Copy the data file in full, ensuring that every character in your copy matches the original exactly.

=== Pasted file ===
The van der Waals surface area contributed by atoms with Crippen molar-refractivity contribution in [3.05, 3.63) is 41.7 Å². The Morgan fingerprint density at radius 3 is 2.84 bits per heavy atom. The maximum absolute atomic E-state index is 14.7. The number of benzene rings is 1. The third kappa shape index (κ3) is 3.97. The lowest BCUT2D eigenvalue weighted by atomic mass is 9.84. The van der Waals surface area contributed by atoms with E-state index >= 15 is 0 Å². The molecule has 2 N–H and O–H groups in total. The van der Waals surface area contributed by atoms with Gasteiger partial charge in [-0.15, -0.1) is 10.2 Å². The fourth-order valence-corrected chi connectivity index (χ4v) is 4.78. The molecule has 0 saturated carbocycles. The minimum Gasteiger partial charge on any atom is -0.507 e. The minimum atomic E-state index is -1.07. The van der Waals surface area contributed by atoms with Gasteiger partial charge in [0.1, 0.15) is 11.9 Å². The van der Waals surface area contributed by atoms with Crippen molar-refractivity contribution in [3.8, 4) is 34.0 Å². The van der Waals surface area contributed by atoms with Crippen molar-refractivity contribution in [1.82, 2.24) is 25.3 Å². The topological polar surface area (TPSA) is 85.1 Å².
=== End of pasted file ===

The van der Waals surface area contributed by atoms with Crippen molar-refractivity contribution in [3.05, 3.63) is 41.7 Å². The Morgan fingerprint density at radius 3 is 2.84 bits per heavy atom. The maximum absolute atomic E-state index is 14.7. The number of benzene rings is 1. The third kappa shape index (κ3) is 3.97. The lowest BCUT2D eigenvalue weighted by atomic mass is 9.84. The van der Waals surface area contributed by atoms with E-state index >= 15 is 0 Å². The molecule has 2 N–H and O–H groups in total. The van der Waals surface area contributed by atoms with Gasteiger partial charge in [-0.15, -0.1) is 10.2 Å². The fourth-order valence-corrected chi connectivity index (χ4v) is 4.78. The molecule has 0 saturated carbocycles. The minimum Gasteiger partial charge on any atom is -0.507 e. The minimum atomic E-state index is -1.07. The van der Waals surface area contributed by atoms with Gasteiger partial charge in [0.1, 0.15) is 11.9 Å². The van der Waals surface area contributed by atoms with Crippen molar-refractivity contribution in [3.8, 4) is 34.0 Å². The van der Waals surface area contributed by atoms with Crippen molar-refractivity contribution in [1.82, 2.24) is 25.3 Å². The topological polar surface area (TPSA) is 85.1 Å².